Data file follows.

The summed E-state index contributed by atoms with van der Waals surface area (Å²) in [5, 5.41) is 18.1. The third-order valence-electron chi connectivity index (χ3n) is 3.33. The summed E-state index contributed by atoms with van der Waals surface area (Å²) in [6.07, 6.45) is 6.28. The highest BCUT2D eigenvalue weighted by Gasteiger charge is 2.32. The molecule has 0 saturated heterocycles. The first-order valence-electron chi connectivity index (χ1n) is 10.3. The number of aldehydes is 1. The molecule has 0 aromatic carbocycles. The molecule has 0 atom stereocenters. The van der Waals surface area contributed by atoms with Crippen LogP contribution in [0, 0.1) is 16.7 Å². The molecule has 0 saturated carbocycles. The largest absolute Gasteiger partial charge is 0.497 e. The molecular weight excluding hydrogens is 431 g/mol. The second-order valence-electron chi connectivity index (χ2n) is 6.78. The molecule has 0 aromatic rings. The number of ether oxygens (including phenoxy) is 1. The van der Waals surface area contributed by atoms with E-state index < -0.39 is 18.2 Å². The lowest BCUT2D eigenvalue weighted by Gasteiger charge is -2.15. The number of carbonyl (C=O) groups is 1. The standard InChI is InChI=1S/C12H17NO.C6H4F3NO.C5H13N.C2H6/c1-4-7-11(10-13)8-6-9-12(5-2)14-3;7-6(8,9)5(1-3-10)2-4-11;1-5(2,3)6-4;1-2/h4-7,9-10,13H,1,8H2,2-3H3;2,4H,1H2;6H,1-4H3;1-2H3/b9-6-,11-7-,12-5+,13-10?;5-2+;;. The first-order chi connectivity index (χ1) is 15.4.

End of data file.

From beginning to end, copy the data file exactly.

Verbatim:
The summed E-state index contributed by atoms with van der Waals surface area (Å²) in [5, 5.41) is 18.1. The third-order valence-electron chi connectivity index (χ3n) is 3.33. The summed E-state index contributed by atoms with van der Waals surface area (Å²) in [6.07, 6.45) is 6.28. The highest BCUT2D eigenvalue weighted by Gasteiger charge is 2.32. The molecule has 0 saturated heterocycles. The first-order valence-electron chi connectivity index (χ1n) is 10.3. The number of aldehydes is 1. The molecule has 0 aromatic carbocycles. The molecule has 0 atom stereocenters. The van der Waals surface area contributed by atoms with Crippen LogP contribution in [0, 0.1) is 16.7 Å². The molecule has 0 saturated carbocycles. The largest absolute Gasteiger partial charge is 0.497 e. The molecular weight excluding hydrogens is 431 g/mol. The second-order valence-electron chi connectivity index (χ2n) is 6.78. The molecule has 0 aromatic rings. The number of ether oxygens (including phenoxy) is 1. The van der Waals surface area contributed by atoms with E-state index < -0.39 is 18.2 Å². The lowest BCUT2D eigenvalue weighted by Gasteiger charge is -2.15. The number of carbonyl (C=O) groups is 1. The standard InChI is InChI=1S/C12H17NO.C6H4F3NO.C5H13N.C2H6/c1-4-7-11(10-13)8-6-9-12(5-2)14-3;7-6(8,9)5(1-3-10)2-4-11;1-5(2,3)6-4;1-2/h4-7,9-10,13H,1,8H2,2-3H3;2,4H,1H2;6H,1-4H3;1-2H3/b9-6-,11-7-,12-5+,13-10?;5-2+;;. The first-order chi connectivity index (χ1) is 15.4.